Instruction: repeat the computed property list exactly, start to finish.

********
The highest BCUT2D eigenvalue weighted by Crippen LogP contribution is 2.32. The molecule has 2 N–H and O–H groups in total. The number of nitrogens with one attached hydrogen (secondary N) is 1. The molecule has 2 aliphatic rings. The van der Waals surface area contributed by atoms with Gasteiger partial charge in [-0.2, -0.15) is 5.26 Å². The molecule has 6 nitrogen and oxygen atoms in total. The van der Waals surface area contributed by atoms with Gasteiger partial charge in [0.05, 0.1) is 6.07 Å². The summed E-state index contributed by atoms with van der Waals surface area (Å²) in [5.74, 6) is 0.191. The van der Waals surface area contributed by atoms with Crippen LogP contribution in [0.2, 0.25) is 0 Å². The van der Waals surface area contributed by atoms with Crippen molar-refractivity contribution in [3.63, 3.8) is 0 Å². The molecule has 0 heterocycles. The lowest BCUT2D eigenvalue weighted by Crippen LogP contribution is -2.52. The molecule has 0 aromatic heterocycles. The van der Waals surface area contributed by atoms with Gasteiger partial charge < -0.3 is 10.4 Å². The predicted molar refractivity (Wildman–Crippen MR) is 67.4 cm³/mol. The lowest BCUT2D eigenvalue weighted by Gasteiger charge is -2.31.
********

The highest BCUT2D eigenvalue weighted by Crippen LogP contribution is 2.32. The molecule has 2 N–H and O–H groups in total. The number of nitrogens with one attached hydrogen (secondary N) is 1. The molecule has 2 aliphatic rings. The van der Waals surface area contributed by atoms with Gasteiger partial charge in [-0.2, -0.15) is 5.26 Å². The molecule has 6 nitrogen and oxygen atoms in total. The van der Waals surface area contributed by atoms with Gasteiger partial charge in [0.05, 0.1) is 6.07 Å². The summed E-state index contributed by atoms with van der Waals surface area (Å²) in [5.74, 6) is 0.191. The van der Waals surface area contributed by atoms with Crippen LogP contribution in [0.2, 0.25) is 0 Å². The van der Waals surface area contributed by atoms with Crippen molar-refractivity contribution in [3.63, 3.8) is 0 Å². The molecule has 0 heterocycles. The lowest BCUT2D eigenvalue weighted by Crippen LogP contribution is -2.52. The molecule has 0 aromatic heterocycles. The van der Waals surface area contributed by atoms with Gasteiger partial charge < -0.3 is 10.4 Å². The predicted molar refractivity (Wildman–Crippen MR) is 67.4 cm³/mol. The lowest BCUT2D eigenvalue weighted by Gasteiger charge is -2.31.